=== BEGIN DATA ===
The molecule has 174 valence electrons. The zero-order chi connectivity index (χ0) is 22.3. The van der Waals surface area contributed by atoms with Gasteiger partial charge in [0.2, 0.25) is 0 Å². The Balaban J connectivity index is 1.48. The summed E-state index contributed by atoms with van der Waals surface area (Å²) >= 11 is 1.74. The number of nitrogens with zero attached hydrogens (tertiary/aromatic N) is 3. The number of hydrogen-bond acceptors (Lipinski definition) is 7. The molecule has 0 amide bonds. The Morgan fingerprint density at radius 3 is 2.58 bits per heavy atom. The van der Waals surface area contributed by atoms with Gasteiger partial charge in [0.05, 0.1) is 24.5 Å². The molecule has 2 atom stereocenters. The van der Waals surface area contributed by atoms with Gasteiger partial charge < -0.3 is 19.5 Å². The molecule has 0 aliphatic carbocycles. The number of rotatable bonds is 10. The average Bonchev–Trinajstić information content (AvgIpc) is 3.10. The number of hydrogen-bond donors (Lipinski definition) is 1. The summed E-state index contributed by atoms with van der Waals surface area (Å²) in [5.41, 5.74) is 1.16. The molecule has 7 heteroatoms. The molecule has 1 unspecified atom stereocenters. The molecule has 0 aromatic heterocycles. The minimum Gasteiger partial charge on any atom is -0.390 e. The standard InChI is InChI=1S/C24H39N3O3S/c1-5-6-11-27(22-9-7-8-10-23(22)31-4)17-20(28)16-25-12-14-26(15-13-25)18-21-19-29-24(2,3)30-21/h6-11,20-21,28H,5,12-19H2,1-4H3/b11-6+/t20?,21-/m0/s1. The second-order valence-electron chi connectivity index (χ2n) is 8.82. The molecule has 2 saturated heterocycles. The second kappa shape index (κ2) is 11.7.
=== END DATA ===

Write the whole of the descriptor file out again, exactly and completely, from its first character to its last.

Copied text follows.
The molecule has 174 valence electrons. The zero-order chi connectivity index (χ0) is 22.3. The van der Waals surface area contributed by atoms with Gasteiger partial charge in [0.2, 0.25) is 0 Å². The Balaban J connectivity index is 1.48. The summed E-state index contributed by atoms with van der Waals surface area (Å²) >= 11 is 1.74. The number of nitrogens with zero attached hydrogens (tertiary/aromatic N) is 3. The number of hydrogen-bond acceptors (Lipinski definition) is 7. The molecule has 0 amide bonds. The Morgan fingerprint density at radius 3 is 2.58 bits per heavy atom. The van der Waals surface area contributed by atoms with Gasteiger partial charge in [0.05, 0.1) is 24.5 Å². The molecule has 2 atom stereocenters. The van der Waals surface area contributed by atoms with Gasteiger partial charge < -0.3 is 19.5 Å². The molecule has 0 aliphatic carbocycles. The number of rotatable bonds is 10. The average Bonchev–Trinajstić information content (AvgIpc) is 3.10. The number of hydrogen-bond donors (Lipinski definition) is 1. The summed E-state index contributed by atoms with van der Waals surface area (Å²) in [5.41, 5.74) is 1.16. The molecule has 7 heteroatoms. The molecule has 1 unspecified atom stereocenters. The molecule has 0 aromatic heterocycles. The minimum Gasteiger partial charge on any atom is -0.390 e. The standard InChI is InChI=1S/C24H39N3O3S/c1-5-6-11-27(22-9-7-8-10-23(22)31-4)17-20(28)16-25-12-14-26(15-13-25)18-21-19-29-24(2,3)30-21/h6-11,20-21,28H,5,12-19H2,1-4H3/b11-6+/t20?,21-/m0/s1. The second-order valence-electron chi connectivity index (χ2n) is 8.82. The molecule has 2 saturated heterocycles. The second kappa shape index (κ2) is 11.7.